Before starting university
- Talk about it before they go to prepare them and prepare yourselves.
- Get them to find out about the wellbeing and mental health support provided at both the university and the hall of residence. This is also the kind of information they'll receive at Freshers' week fairs and induction sessions.
- Encourage them to make their university aware of any mental or physical health problems they struggle with before they start. The university will then be able to let you know about any support they can offer to help.
- Look into whether the university offers any mentoring or buddy schemes where an older student can be paired up with them. This way they can ask any questions or queries and get to grips with what to expect from uni life.
- Recognise that the close structure they are used to will change. The routines of sixth form, college or home life will change at university. If your child is someone who needs structure, help them plan how to build this into their life at uni and ways that they can manage their time.
- Remember that independence and coping strategies are good for mental health. Encourage their independence by showing them budgeting and other living skills. If they haven’t ever done any of these already, you could get them to do the weekly family shop, plan and make meals, do all the washing, read the meter, or arrange for someone to come and fix something.
- Decide on expectations, and agree together how often and how you'll keep in touch.
The routines of sixth form, college or home life will change at university. If your child is someone who needs structure, help them plan how to build this into their life at uni.
- Touch base regularly. Be chatty about your stuff, and try to gauge by the things they tell you what’s going on for them, rather than interrogating.
- Watch and listen for signs that they might be struggling, such as anything unusual in the way they normally communicate, an impression of low mood or seeming not to be enjoying things.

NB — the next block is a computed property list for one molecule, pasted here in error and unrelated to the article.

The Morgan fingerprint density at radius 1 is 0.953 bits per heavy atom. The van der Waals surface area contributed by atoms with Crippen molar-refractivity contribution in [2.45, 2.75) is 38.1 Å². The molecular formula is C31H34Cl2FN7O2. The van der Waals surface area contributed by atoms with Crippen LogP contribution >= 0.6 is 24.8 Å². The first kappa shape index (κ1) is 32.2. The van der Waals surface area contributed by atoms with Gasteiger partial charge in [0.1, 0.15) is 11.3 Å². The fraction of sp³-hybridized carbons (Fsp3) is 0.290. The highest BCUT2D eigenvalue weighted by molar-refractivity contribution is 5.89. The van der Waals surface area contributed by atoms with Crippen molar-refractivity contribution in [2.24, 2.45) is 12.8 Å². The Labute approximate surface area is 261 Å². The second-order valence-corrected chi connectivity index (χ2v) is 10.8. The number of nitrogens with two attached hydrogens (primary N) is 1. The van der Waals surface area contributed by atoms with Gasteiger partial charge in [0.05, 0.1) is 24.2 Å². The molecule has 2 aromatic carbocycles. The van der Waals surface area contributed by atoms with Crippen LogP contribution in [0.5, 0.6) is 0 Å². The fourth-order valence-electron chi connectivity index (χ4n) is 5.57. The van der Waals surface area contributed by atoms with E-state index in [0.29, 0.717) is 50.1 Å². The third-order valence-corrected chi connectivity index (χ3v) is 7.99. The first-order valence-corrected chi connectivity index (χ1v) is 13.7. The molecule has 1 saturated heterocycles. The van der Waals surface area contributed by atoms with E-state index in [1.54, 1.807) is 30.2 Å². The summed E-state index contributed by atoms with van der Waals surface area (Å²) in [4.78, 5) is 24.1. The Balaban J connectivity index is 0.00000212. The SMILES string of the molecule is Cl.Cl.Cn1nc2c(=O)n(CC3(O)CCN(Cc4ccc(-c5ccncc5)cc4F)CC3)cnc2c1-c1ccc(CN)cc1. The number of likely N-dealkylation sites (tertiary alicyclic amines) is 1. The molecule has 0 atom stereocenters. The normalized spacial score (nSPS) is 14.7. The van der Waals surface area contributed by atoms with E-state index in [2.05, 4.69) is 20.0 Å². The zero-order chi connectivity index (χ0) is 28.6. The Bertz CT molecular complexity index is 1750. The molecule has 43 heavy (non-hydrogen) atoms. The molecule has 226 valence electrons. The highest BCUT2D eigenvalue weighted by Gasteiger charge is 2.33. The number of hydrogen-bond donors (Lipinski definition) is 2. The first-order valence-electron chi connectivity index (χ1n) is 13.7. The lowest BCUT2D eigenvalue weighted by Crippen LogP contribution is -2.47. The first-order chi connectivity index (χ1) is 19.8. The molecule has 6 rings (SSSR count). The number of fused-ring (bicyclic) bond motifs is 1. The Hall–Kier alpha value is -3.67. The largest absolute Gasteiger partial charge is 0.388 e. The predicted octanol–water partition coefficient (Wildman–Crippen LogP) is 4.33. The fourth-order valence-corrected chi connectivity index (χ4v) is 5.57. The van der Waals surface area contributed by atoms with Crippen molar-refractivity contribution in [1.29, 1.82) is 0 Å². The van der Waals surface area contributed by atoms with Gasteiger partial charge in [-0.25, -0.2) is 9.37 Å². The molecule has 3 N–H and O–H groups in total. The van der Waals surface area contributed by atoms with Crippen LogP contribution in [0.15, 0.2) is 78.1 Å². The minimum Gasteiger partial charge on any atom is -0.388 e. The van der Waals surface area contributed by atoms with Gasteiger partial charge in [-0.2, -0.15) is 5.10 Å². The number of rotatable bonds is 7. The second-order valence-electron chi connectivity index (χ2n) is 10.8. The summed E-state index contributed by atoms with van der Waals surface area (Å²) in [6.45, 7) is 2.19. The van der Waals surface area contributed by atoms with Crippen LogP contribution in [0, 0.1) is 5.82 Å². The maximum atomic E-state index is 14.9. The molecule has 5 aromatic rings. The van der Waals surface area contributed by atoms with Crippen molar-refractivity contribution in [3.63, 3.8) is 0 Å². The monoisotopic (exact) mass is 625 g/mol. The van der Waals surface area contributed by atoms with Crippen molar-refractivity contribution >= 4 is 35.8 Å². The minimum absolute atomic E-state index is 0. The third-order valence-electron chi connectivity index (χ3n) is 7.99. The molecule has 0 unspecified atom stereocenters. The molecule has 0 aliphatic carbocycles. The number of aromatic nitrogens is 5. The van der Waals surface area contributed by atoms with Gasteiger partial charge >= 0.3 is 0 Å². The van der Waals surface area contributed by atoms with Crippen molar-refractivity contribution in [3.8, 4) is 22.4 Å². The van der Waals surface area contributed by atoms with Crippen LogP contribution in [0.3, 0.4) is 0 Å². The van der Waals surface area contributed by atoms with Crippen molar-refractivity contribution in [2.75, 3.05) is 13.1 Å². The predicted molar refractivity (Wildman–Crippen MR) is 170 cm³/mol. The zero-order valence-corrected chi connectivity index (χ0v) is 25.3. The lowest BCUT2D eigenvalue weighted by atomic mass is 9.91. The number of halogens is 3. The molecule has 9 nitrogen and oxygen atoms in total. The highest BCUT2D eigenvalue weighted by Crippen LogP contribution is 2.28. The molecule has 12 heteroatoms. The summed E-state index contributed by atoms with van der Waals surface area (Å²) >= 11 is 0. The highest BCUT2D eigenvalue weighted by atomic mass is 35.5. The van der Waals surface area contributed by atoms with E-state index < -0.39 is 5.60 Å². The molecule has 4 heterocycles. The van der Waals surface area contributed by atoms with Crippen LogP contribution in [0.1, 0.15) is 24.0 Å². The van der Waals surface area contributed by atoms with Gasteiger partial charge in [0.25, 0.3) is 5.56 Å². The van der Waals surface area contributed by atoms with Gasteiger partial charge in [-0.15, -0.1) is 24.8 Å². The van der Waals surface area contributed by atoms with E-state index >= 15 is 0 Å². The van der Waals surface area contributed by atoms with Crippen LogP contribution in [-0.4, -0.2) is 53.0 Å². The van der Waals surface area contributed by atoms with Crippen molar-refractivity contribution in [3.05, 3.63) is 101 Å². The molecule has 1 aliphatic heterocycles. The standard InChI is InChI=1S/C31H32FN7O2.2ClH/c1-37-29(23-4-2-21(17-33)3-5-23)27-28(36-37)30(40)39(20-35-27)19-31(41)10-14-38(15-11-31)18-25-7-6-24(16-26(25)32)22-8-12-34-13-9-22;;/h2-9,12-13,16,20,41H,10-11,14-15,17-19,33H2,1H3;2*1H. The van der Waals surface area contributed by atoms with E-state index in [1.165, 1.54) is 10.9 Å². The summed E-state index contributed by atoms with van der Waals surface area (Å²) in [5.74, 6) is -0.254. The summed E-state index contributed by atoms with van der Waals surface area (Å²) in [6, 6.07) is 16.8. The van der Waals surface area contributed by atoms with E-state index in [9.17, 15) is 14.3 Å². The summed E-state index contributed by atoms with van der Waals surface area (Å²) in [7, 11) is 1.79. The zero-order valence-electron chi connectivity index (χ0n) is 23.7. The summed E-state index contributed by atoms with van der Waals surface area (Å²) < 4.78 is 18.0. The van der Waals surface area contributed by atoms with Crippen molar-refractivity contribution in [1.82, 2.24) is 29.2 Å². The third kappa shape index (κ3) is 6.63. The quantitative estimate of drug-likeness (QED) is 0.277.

- Encourage them to get involved at the earliest opportunity. If they're nervous about socialising, remind them that everyone will be in the same boat and will all be wanting to make friends. They could look into societies they would enjoy, social events or make plans with housemates to get to know one another. Making friends and being part of things will help them feel more part of the university, and it will help them build a support network too.
- As parents, do not expect the university to get in touch with you if they have any concerns. Universities often strive for independence in young people.
- Try to encourage them not to compare their experience with others. There will be a lot of pictures placed on social media capturing Freshers' week and there will be a range of academic abilities in course. Reassure them that they have worked hard to get into university and are just as capable as anyone else. Encourage them to enjoy their own experiences and not to become worried about what others are doing.
- Remind them to keep tutors and supervisors aware if there are any problems or difficulties that they are experiencing. They can help to put support into place or extend deadlines.
Try to encourage them not to compare their experience with others.
Whatever you're dealing with, you are not alone. Here are some services that can support you and your child.
Provides information about local counselling and advice services for young people aged 12-25.
You can find local services on their website.